Liz Taylor was said to have violet eyes, but in reality she had blue eyes but with a genetic mutation to have double eyelashes which made her eyes look more purple. David Bowie was known for having two different colored eyes, but this was also an illusion. When he was 15 he got in a fight over a girl and his left eye was damaged leaving the pupil permanently dilated. This gave the impression that he had one black eye and one blue eye, but in reality both of his eyes were blue.

Liz Taylor and David Bowie both had remarkable eyes.

Autumn Colors

Leaves change colors in autumn because the temperature drops and the hours of sunlight diminish.

The leaves of deciduous plants change color as summer ends and autumn begins. Cooler temperatures and fewer hours of sunlight trigger chain reactions in how plants operate. When leaves are green it’s because of an abundance of chlorophyll which absorbs sunlight and produces simple sugars to feed the plant. Autumn’s seasonal changes tell plants to produce less chlorophyll. Autumn also tells plants to start producing special corking cells at the base of each leaf stem. These cells reduce the flow of nutrients (including chlorophyll) into or out of the leaves and eventually completely seals off the leaves from the branches allowing them to fall off.

So as chlorophyll production decreases, and leaves become sealed off from the rest of the plant, leaves can no longer stay as green as they were. What color they become depends on the plant.

Yellows and Oranges

Chlorophyll is the big green machine, it outweighs all other chemicals present in a leaf. As there is less and less chlorophyll present, the carotenoids that have been present the whole time begin to be visible. These chemicals give leaves different shades of yellow and orange depending on the plant. Carotenoids are also what make carrots orange.


Unlike carotenoids which are present in leaves all year, anthocyanins are pigments specially produced just for autumn. The end of summer triggers the production of anthocyanins which give leaves the deeper colors of reds, purples, and even blacks. Anthocyanins also are what give cranberries, cherries, and blueberries their colors.

Top Down

Much like a corporation, change takes place from the top down. Higher elevations see leaves change colors earlier than lower elevations. This is because higher elevations reach the cooler temperatures necessary to trigger the change before the same plants in lower elevations which have warmer temperatures.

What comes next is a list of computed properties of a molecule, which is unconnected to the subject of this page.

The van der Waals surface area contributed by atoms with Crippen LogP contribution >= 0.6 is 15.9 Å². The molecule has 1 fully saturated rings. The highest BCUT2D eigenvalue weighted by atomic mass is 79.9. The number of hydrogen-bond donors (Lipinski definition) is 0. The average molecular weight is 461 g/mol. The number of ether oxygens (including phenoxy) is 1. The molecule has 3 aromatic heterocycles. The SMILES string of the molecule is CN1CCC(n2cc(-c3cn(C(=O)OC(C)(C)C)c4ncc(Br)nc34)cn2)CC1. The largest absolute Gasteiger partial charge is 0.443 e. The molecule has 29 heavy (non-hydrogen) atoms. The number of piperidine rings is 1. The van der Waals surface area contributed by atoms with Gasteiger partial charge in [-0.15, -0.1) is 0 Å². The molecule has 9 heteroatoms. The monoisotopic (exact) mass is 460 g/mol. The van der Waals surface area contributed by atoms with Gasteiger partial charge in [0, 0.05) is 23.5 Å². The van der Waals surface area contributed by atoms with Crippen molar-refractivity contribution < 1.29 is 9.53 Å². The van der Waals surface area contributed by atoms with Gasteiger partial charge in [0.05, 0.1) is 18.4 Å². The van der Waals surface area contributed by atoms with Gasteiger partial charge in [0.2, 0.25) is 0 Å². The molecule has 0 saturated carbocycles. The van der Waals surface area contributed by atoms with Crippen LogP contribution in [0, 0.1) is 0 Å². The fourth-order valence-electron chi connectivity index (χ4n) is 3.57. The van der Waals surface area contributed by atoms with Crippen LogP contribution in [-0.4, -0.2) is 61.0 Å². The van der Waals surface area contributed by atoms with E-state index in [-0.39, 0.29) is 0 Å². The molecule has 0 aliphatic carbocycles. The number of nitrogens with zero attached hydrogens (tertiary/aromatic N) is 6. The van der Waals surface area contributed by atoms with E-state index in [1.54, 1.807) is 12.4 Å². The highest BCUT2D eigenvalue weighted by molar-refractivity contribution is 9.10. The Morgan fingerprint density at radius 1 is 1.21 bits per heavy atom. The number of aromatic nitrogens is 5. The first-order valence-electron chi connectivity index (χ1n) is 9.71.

A tree turning color from the top down.

Change also takes place top down in another way. The top leaves of a plant will typically begin changing color before the bottom leaves. This is because the top leaves are furthest from the roots and, since it takes more effort to send chlorophyll to the top of a plant, the top leaves will start losing their green color first.

“Autumn is a second spring when every leaf is a flower.” ― Albert Camus

Orange the fruit, orange the color

Orange the color was named for orange the fruit, not the other way around.

The English word for the color orange has a trail back through a few European languages but has its origins in the Sanskrit “nāraṅga” which was the name for the orange tree. Oranges the fruit came to Europe through Spain with the Moors, who in Arabic called the fruit “nāranj”.

From the Arabic name for the fruit, “nāranj” became “narange” in English in the 14th century and by sometime in the early 16th century the spelling became “orange”, and was then used to describe things that were the color of the fruit.

Some confusion may apply

Without a name for a color, cultures use the words they do have to describe the things around them. Because English didn’t have a word for the color orange until the 16th century, some things that are orange (or orange-ish) were labeled as red because it was the closest color that English had a word for. “Red” hair and the robin “redbreast” for example are really more orange than red, but they were named before English had the word “orange”.

Describing the colors of things before a language has names for those colors had been a problem across cultures for a long time. The Ancient Greeks had a very limited palette of color names to choose from. For example, there seems to have been no word in Ancient Greek for the color “blue” so in Homer’s The Iliad and The Odyssey he describes both the sky and the sea as being a wine / bronze color. Even stranger, he also describes sheep as being wine colored.